For more information call Katy Brandes, Online Recruiter, Toll Free: (800) 877-90DRURY, Office: (417) 873-7336, Email: kbrandes@drury.edu or go to www.drury.edu/nwaonline.

###

A real Drury education in a virtual world

Have you ever dreamed of owning an island? Drury University is living the dream and using it to deliver education to its students. Since 2009, Drury has operated a Drury Island in Second Life, a 3D virtual world that is free for users.

Steve Hynds, director of online education at Drury, has been teaching online since 2000. In 2009, he was at a conference exploring ways to more efficiently train faculty for online teaching. He discovered Second Life and became interested in its potential with college students because of the immersive qualities of virtual worlds.

Drury's Shewmaker Gates on its island in Second Life

Drury offers five courses in Second Life each semester. Student’s avatars attend class on Drury Island . The entire course is conducted in Second Life in virtual classroom space that may or may not look like traditional classroom space. Professors and students talk with each other through headsets, and, while they share the same virtual space, the students and professors may be hundreds or thousands of miles apart.

Second Life courses can include lectures, presentations, and virtual field trips. In the social psychology course she teaches, Jackie Welborn has the students conduct social research. She tells them to change their avatar’s gender, race or appearance and then socialize on the mainland to see if non-Drury avatars in Second Life treat them differently.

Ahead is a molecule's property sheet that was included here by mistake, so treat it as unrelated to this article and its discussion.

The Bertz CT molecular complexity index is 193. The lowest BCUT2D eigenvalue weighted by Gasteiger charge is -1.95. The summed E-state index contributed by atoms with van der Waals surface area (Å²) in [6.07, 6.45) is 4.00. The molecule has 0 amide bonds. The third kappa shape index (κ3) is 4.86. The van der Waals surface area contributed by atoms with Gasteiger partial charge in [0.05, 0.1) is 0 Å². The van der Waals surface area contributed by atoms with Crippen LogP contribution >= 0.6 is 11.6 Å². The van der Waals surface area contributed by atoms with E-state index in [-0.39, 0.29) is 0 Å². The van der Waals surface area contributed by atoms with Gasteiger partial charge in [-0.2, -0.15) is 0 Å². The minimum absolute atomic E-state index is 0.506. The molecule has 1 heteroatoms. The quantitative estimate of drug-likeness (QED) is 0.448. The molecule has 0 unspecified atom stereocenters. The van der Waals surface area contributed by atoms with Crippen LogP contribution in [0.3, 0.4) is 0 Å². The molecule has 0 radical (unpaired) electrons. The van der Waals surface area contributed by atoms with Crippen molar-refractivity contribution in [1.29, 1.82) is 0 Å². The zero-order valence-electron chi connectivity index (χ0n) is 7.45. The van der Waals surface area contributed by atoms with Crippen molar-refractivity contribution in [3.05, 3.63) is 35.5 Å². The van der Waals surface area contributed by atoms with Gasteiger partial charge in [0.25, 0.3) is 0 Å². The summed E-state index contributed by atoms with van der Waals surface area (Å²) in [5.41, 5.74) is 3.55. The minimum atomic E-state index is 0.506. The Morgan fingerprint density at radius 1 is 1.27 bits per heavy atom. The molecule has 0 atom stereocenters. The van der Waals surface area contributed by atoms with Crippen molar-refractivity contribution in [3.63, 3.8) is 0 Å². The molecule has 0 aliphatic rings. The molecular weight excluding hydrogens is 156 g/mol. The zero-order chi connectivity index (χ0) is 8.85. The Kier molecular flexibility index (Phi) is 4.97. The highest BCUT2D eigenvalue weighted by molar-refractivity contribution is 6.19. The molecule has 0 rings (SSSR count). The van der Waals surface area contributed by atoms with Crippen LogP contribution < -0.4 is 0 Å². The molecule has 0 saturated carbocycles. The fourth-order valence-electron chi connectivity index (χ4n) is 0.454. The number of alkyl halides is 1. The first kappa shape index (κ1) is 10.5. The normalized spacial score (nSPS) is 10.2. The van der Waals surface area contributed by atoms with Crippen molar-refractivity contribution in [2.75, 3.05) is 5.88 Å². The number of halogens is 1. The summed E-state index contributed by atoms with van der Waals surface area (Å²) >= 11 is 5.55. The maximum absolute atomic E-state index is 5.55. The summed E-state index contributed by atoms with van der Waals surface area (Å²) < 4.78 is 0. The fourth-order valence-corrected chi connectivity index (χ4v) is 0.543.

“Everything in Second Life has been created by it residents. You’re only limited by your imagination,” said Hynds.

Hynds teaches the introductory course students take to become familiar with Second Life. The technology removes some education barriers, such as distance, for non-campus based learners. Drury has found that younger students – digital natives, so to speak – are quick to embrace Second Life.

The medium could allow a student in California to take a class on the civil rights movement from a professor in Alabama as they re-create the walk across the bridge in Selma.

###

Story originally written by Michelle Apuzzio for the New American Colleges & Universities’ Newsletter

Drury student plans to make a difference in her community